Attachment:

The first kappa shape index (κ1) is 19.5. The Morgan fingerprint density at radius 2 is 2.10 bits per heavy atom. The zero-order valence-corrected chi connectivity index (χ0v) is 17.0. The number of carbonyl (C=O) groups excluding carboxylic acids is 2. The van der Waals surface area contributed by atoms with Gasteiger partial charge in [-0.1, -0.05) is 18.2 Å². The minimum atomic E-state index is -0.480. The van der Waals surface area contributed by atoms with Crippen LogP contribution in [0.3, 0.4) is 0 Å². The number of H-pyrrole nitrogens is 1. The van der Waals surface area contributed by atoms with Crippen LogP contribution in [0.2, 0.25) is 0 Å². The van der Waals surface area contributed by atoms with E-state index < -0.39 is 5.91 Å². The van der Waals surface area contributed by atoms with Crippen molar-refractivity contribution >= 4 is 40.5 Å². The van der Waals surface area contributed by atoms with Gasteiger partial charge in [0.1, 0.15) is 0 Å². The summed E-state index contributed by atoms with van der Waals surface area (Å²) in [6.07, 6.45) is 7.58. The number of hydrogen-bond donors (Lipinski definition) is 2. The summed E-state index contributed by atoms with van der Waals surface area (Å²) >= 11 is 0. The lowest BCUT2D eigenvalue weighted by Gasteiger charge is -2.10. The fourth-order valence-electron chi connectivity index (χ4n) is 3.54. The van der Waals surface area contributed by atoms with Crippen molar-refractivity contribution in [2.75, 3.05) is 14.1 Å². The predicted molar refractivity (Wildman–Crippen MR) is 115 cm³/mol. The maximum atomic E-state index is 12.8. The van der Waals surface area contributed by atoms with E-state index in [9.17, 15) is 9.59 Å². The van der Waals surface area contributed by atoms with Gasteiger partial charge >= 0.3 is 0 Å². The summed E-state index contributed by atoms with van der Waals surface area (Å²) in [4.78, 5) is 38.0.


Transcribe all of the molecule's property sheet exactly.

The first kappa shape index (κ1) is 19.5. The Morgan fingerprint density at radius 2 is 2.10 bits per heavy atom. The zero-order valence-corrected chi connectivity index (χ0v) is 17.0. The number of carbonyl (C=O) groups excluding carboxylic acids is 2. The van der Waals surface area contributed by atoms with Gasteiger partial charge in [-0.1, -0.05) is 18.2 Å². The minimum atomic E-state index is -0.480. The van der Waals surface area contributed by atoms with Crippen LogP contribution in [0.3, 0.4) is 0 Å². The number of H-pyrrole nitrogens is 1. The van der Waals surface area contributed by atoms with Crippen LogP contribution in [0.2, 0.25) is 0 Å². The van der Waals surface area contributed by atoms with E-state index < -0.39 is 5.91 Å². The van der Waals surface area contributed by atoms with Crippen molar-refractivity contribution >= 4 is 40.5 Å². The van der Waals surface area contributed by atoms with Gasteiger partial charge in [0.1, 0.15) is 0 Å². The summed E-state index contributed by atoms with van der Waals surface area (Å²) in [6.07, 6.45) is 7.58. The number of hydrogen-bond donors (Lipinski definition) is 2. The summed E-state index contributed by atoms with van der Waals surface area (Å²) >= 11 is 0. The lowest BCUT2D eigenvalue weighted by Gasteiger charge is -2.10. The fourth-order valence-electron chi connectivity index (χ4n) is 3.54. The van der Waals surface area contributed by atoms with Crippen molar-refractivity contribution in [2.75, 3.05) is 14.1 Å². The predicted molar refractivity (Wildman–Crippen MR) is 115 cm³/mol. The maximum atomic E-state index is 12.8. The van der Waals surface area contributed by atoms with E-state index in [9.17, 15) is 9.59 Å². The van der Waals surface area contributed by atoms with Gasteiger partial charge >= 0.3 is 0 Å². The summed E-state index contributed by atoms with van der Waals surface area (Å²) in [4.78, 5) is 38.0.